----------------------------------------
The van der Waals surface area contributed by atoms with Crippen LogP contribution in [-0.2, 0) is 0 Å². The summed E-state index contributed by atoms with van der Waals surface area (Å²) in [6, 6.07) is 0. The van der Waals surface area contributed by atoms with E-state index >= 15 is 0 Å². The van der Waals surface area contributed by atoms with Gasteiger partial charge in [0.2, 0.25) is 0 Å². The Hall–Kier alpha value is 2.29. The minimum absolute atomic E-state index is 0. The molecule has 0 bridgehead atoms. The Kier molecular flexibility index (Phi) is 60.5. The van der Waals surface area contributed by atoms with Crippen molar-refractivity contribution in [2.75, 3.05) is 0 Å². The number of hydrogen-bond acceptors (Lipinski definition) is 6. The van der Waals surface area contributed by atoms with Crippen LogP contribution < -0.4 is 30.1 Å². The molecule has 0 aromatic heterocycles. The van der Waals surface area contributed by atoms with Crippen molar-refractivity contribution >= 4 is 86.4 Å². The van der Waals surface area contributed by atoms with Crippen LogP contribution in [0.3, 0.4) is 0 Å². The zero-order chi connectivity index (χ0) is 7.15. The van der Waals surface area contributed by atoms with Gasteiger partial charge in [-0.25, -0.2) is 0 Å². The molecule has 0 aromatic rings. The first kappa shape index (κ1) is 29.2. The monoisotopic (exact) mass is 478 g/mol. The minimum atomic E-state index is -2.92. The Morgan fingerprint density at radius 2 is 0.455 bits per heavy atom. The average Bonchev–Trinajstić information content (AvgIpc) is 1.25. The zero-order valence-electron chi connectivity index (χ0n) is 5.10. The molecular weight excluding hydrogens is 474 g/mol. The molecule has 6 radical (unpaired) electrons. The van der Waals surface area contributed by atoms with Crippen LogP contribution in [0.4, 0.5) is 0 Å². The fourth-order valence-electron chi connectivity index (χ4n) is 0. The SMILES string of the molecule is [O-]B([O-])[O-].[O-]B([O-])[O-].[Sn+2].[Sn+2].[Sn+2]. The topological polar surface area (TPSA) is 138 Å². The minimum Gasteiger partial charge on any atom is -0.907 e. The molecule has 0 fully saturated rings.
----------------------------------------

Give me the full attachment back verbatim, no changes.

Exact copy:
The van der Waals surface area contributed by atoms with Crippen LogP contribution in [-0.2, 0) is 0 Å². The summed E-state index contributed by atoms with van der Waals surface area (Å²) in [6, 6.07) is 0. The van der Waals surface area contributed by atoms with E-state index >= 15 is 0 Å². The van der Waals surface area contributed by atoms with Gasteiger partial charge in [0.2, 0.25) is 0 Å². The Hall–Kier alpha value is 2.29. The minimum absolute atomic E-state index is 0. The molecule has 0 bridgehead atoms. The Kier molecular flexibility index (Phi) is 60.5. The van der Waals surface area contributed by atoms with Crippen molar-refractivity contribution in [2.75, 3.05) is 0 Å². The number of hydrogen-bond acceptors (Lipinski definition) is 6. The van der Waals surface area contributed by atoms with Crippen LogP contribution < -0.4 is 30.1 Å². The molecule has 0 aromatic heterocycles. The van der Waals surface area contributed by atoms with Crippen molar-refractivity contribution >= 4 is 86.4 Å². The van der Waals surface area contributed by atoms with Crippen LogP contribution in [0.3, 0.4) is 0 Å². The zero-order chi connectivity index (χ0) is 7.15. The van der Waals surface area contributed by atoms with Gasteiger partial charge in [-0.25, -0.2) is 0 Å². The molecule has 0 aromatic rings. The first kappa shape index (κ1) is 29.2. The monoisotopic (exact) mass is 478 g/mol. The minimum atomic E-state index is -2.92. The Morgan fingerprint density at radius 2 is 0.455 bits per heavy atom. The average Bonchev–Trinajstić information content (AvgIpc) is 1.25. The zero-order valence-electron chi connectivity index (χ0n) is 5.10. The molecular weight excluding hydrogens is 474 g/mol. The molecule has 6 radical (unpaired) electrons. The van der Waals surface area contributed by atoms with Crippen LogP contribution in [0.4, 0.5) is 0 Å². The fourth-order valence-electron chi connectivity index (χ4n) is 0. The SMILES string of the molecule is [O-]B([O-])[O-].[O-]B([O-])[O-].[Sn+2].[Sn+2].[Sn+2]. The topological polar surface area (TPSA) is 138 Å². The minimum Gasteiger partial charge on any atom is -0.907 e. The molecule has 0 fully saturated rings.